No jobs for the boys
I have another observation to make about the boycott movement, namely what forward thinking is actually going on. My sense is very little.
My other question to the boycott, divestment and sanctions (BDS) movement at last month’s meeting concerned the options available to Palestinian workers after this year when they are going to be stopped from working in the settlements. While this may seem like a good idea, I’ve yet to read in any report what the Palestinian Authority, or PA (which proposed the idea), plans to do with the resulting unemployment. If there were other jobs for these workers to take they would presumably have done so by now. But there aren’t and unemployment remains high in the West Bank.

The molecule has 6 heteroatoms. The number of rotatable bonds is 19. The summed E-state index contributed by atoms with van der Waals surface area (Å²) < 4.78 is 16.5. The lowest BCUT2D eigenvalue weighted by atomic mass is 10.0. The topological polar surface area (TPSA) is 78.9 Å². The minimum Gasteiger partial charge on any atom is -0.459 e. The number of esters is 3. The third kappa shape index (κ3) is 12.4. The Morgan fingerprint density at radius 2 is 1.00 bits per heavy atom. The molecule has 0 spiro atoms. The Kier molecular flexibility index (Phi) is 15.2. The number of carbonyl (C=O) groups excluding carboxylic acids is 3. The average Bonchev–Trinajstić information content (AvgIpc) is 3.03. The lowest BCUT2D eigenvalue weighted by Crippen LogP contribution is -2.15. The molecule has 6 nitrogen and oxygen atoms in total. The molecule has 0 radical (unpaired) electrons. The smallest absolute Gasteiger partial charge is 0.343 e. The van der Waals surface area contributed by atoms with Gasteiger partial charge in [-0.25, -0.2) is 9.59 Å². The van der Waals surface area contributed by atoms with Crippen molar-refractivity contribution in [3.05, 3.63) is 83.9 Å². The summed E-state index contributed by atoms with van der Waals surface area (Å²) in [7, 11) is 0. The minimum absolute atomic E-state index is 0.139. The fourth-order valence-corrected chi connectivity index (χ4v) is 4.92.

For the BDS representatives, the PA’s answer will probably be these workers’ absorption into the public security apparatus or their employment in industrial zones similar to maquilas that dot Central America. Their distaste for the latter seemed apparent. And, more to the point, the private sector (which presumably would be the main driver of these zones) is in a sorry state at the moment, so the prospect of job creation is quite remote.
But what the BDS would do itself wasn’t that clear either. Instead I was treated to Hazem Jamjoun answering his own question which I didn’t ask. That involved his pointing out that during the 1990s there had been plenty of ‘normalisation’ projects done between Israelis and Palestinians and which downplayed political differences. The BDS was opposed to such actions and aims to stop them.